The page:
How do we know…

Wow! I read terrific post on Pharyngula yesterday that I just want to share.  In Dear Emma B. Myers takes issue with a somewhat canned question asked by a 9-year-old girl about the age of objects, in this case a 3.75 billion year old moon rock.

Emma asks a museum docent “Were you there?” after looking at a moon rock display. Emma has clearly been coached to ask this question because it’s an obvious “gotcha!” This isn’t a question so much as a statement of belief that we can’t possibly know ‘because we weren’t there’. There are a great many events in human history alone that none of us were present for. How can I know they happened? Because there is evidence that they happened. Imagine if you only believed things that happened while you were present. How can we know about the civil war? Ancient cultures? How about dinosaurs? How can we know they even existed if humans weren’t there to see them? (Yes I realize that the same people who fed this non question to Emma also believe that dinosaurs and humans co-existed). The point is, none of us were there so by this logic we simply can’t know. No one really believes this right? It’s a ploy and a cheap one at that.

Myers writes a fabulous letter that will never be sent to Emma, explaining why a better question would have been “How do you know that?”

You could have asked the lady at the exhibit, “How do you know that moon rock is 3.75 billion years old?”, and she would have explained it to you. Maybe you would disagree with her; maybe you’d think there’s a better answer; maybe you’d still want to believe Ken Ham, who is not a scientist; but the important thing is that you’d have learned why she thought the rock was that old, and why scientists have said that it is that old, and how they worked out the age, even if they weren’t there. And you’d be a little bit more knowledgeable today.

He then goes on to explain radiometric dating in a way a young child can easily understand.

One way to think of it is that it’s like an hourglass. You know how they work: you start with all the sand in the top half of the hourglass, and it slowly trickles into the bottom half. If you see an hourglass with all the sand at the top and none at the bottom, you know it was recently flipped over. If you see one with half the sand in the top, and half in the bottom, you know it’s about halfway through the time it will run. And if you look at how quickly the sand moves through the neck of the hourglass, you could even figure out how long until it all runs out.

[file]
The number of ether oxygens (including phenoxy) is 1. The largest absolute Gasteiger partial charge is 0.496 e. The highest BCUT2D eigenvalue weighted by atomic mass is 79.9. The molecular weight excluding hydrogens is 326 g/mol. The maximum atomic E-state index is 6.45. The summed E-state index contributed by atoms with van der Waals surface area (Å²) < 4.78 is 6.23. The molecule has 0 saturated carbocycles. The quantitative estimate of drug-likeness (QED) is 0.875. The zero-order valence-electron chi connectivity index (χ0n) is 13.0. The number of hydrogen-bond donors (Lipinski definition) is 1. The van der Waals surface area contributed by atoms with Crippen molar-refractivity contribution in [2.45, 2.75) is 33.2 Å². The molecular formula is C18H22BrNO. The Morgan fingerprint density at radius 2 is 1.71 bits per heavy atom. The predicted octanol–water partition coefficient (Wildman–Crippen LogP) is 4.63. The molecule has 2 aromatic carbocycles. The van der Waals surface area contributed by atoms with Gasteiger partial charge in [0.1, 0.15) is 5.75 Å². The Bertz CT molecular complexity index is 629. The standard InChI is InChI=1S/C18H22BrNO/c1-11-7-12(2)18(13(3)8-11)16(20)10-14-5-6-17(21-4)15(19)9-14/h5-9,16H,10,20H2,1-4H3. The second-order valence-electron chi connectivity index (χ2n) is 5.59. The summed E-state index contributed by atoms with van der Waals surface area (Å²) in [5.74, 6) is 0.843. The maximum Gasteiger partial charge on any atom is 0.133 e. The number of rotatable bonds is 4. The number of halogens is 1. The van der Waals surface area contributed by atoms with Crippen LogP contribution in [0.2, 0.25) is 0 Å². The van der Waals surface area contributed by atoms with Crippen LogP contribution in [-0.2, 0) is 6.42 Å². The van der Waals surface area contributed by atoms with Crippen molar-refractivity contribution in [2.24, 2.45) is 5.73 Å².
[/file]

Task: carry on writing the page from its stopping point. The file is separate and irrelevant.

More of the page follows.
Read the entire letter. Really, it’s worth 5 minutes of your day. So far, my kids accept the fact the Earth is 4.5 billion years ago. They’ve never asked “how do I know that?” Perhaps our studies have been just that convincing!  It seems more likely it just never occurred to EJ to ask and if so, then I have been remiss. As a secular home educator it’s important to me that my kids understand and think about what they are learning and not just accept what I or anyone else tells them as unquestionable fact. But, they need to have the mental tools to think critically so as to not be tricked by this kind of  “gotcha!” question. Even better would be for someone they know to ask them “how do you know that?” and being able to answer the question.

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2 responses to “How do we know…

  1. Wonderful post. Thanks for the link and thanks for pointing out how critical thinking skills insulate us against “gotcha” questions.

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